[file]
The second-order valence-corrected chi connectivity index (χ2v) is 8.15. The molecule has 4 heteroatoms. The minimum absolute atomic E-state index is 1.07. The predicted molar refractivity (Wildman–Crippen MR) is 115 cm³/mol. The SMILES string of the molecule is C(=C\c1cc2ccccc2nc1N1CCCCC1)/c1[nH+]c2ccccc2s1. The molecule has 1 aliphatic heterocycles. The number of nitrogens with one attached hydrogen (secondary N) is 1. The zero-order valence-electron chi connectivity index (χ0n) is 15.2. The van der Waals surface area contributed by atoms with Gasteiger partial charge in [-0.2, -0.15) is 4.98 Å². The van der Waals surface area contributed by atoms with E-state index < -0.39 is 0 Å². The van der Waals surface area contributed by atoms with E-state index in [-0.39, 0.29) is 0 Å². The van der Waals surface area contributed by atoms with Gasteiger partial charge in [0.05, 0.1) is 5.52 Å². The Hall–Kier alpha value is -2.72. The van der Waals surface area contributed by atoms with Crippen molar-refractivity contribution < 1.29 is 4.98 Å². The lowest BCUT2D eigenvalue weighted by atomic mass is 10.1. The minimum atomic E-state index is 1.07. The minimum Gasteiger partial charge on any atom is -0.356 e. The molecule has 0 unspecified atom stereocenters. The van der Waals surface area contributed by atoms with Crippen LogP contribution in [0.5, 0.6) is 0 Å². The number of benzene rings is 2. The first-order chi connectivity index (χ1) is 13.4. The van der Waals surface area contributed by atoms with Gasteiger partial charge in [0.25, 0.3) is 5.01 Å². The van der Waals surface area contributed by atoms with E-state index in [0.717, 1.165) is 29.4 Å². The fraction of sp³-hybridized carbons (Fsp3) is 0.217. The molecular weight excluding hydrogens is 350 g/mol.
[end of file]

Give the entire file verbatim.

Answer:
The second-order valence-corrected chi connectivity index (χ2v) is 8.15. The molecule has 4 heteroatoms. The minimum absolute atomic E-state index is 1.07. The predicted molar refractivity (Wildman–Crippen MR) is 115 cm³/mol. The SMILES string of the molecule is C(=C\c1cc2ccccc2nc1N1CCCCC1)/c1[nH+]c2ccccc2s1. The molecule has 1 aliphatic heterocycles. The number of nitrogens with one attached hydrogen (secondary N) is 1. The zero-order valence-electron chi connectivity index (χ0n) is 15.2. The van der Waals surface area contributed by atoms with Gasteiger partial charge in [-0.2, -0.15) is 4.98 Å². The van der Waals surface area contributed by atoms with E-state index < -0.39 is 0 Å². The van der Waals surface area contributed by atoms with E-state index in [-0.39, 0.29) is 0 Å². The van der Waals surface area contributed by atoms with Gasteiger partial charge in [0.05, 0.1) is 5.52 Å². The Hall–Kier alpha value is -2.72. The van der Waals surface area contributed by atoms with Crippen molar-refractivity contribution < 1.29 is 4.98 Å². The lowest BCUT2D eigenvalue weighted by atomic mass is 10.1. The minimum atomic E-state index is 1.07. The minimum Gasteiger partial charge on any atom is -0.356 e. The molecule has 0 unspecified atom stereocenters. The van der Waals surface area contributed by atoms with Crippen LogP contribution in [0.5, 0.6) is 0 Å². The number of benzene rings is 2. The first-order chi connectivity index (χ1) is 13.4. The van der Waals surface area contributed by atoms with Gasteiger partial charge in [0.25, 0.3) is 5.01 Å². The van der Waals surface area contributed by atoms with E-state index in [0.717, 1.165) is 29.4 Å². The fraction of sp³-hybridized carbons (Fsp3) is 0.217. The molecular weight excluding hydrogens is 350 g/mol.